Okay guys, long post coming up!
A chunk is a whole screen's worth of level, so that's 9 blocks high by 10 blocks wide, a total of 90 blocks on the screen.
However, we'd be storing half-chunks (I call them parts or portions, since that's a bit shorter), so that'd be 45 blocks per half-chunk.
I suppose, a portion file (.prt or something? extension doesn't really matter...) could be a text based file storing:
--- Portion type (a number the game would use to determine what kind of portion this is, such as platform, big gap, wall, etc.)
--- Difficulty level (another number the game would use to determine when to use this portion)
--- The portion data itself (this would be a 2d array/table of numbers listing the block arrangements, as well as any enemy or item hooks)
Of course, when I say number, I actually mean character
, but those are just represented by a byte-sized number anyway.
Here's a sample portion file.
So yeah, a portion file that has only the bare minimum could get away with being about 58 bytes; one with comments would be longer, but even then, a typical portion file with comments discussing only the type of the portion (and credits, if the person making these is a credits-whore) would still be likely under 150 bytes.
I could reduce the filesize of every portion to a standard of around 47 bytes if we don't want text-based portion files, but then I'd have to make a level-editor for people to use to make these things, or everyone would have to use a hex-editor to make the binary files directly.
EDIT: Though, I'm thinking I might need to store the left and right side open spaces in these portions as well, so that the game can better place the portions within a chunk. That is, if one portion has its rightside space higher than the next portion's leftside space, it will move that next portion to be higher.
From there, the game would load all of these as it opens, and the game would then generate chunks by choosing two of these portions for each half of each chunk. The portions it chooses would be determined by the current type portion type we're on (this changes gradually, so that we can slowly go between different level construction types) and the difficulty level we're currently at (the difficulty gradually increases as the game continues).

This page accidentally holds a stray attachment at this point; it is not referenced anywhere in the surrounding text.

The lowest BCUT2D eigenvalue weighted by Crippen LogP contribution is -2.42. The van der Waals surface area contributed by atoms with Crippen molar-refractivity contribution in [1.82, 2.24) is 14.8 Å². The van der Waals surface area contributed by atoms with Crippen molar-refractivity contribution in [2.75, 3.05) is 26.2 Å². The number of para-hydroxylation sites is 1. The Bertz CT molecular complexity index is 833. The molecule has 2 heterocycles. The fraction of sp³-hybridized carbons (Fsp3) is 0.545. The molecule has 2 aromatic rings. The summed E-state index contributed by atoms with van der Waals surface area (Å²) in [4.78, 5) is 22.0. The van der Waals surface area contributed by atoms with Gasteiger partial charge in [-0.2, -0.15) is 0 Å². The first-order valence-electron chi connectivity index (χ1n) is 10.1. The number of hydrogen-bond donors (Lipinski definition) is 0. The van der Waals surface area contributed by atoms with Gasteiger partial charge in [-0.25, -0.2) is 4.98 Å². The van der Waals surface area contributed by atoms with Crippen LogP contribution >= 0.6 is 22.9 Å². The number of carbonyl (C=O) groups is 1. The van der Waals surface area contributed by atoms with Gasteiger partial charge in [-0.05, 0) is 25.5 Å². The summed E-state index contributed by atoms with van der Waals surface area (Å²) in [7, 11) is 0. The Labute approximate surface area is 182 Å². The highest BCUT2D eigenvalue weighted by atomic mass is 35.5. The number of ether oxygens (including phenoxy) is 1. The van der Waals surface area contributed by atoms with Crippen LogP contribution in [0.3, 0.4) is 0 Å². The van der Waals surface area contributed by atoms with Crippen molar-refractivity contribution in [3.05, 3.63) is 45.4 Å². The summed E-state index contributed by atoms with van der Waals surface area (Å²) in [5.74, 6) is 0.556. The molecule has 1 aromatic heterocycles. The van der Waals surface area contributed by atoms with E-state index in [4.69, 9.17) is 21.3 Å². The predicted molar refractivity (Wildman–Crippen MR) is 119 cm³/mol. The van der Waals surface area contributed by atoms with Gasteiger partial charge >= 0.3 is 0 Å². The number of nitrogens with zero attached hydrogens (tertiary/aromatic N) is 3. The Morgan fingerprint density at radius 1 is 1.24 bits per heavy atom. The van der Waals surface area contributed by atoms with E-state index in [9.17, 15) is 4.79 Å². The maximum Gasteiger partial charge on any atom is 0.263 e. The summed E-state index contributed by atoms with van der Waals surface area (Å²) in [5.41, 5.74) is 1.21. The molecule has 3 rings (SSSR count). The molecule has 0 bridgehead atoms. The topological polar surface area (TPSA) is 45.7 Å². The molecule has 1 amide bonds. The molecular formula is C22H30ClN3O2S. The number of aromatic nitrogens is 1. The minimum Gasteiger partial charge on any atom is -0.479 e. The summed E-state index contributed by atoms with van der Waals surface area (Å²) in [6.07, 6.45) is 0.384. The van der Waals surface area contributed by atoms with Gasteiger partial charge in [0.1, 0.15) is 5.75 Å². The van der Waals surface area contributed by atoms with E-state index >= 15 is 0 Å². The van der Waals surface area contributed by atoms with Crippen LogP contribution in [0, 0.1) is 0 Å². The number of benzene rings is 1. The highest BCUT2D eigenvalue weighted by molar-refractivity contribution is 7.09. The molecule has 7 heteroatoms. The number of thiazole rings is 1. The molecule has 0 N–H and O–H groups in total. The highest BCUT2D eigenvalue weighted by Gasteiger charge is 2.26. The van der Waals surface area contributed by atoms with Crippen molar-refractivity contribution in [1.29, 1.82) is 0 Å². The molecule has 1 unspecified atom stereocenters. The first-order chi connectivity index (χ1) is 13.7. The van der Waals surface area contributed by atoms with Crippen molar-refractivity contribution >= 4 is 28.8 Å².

BTW, the difficulty level works like this: when the game makes a chunk, it adds the difficulty levels of the two portions it has picked together; if the total exceeds the game's current difficulty, we have the game pick another pair of portions until we come up with a pair of portions with a low enough difficulty. In order to keep this from slowing the game down too much, the game won't be able to pick any portions that already have a difficulty equal to or higher than the current difficulty level, though this might still be a bit slow. Another possibility is for the game to pick one portion first, then pick only a portion with a low enough difficulty level for their total to be less than the current difficulty level (did that make any sense?) for the second half.
Difficulty will also affect the likelihood of items and enemies spawning in their respective hooks.
@ Guy, if I remember correctly, I did actually try to shift the sprite around so it wouldn't sink like that, but then I occasionally got instances where he would float a pixel above
the ground. Precise collisions hate me.
As for how bosses would work, I figured that a special boss room would occasionally spawn with the boss in it. Once you enter the room, the battle would begin and the game would stop scrolling (I'm thinking it might be nice for the game to slowly stop, instead of jerking to a stop). Then, once you beat the boss and shit, the game starts scrolling again.
I was also thinking that, when you fall down a gap, you'd lose a point of health and respawn next to the pit you fell in.
@ Gors, I suppose there could be special tunnel-type chunks that would use the tunnel generator.
Whew! Long post is LONG.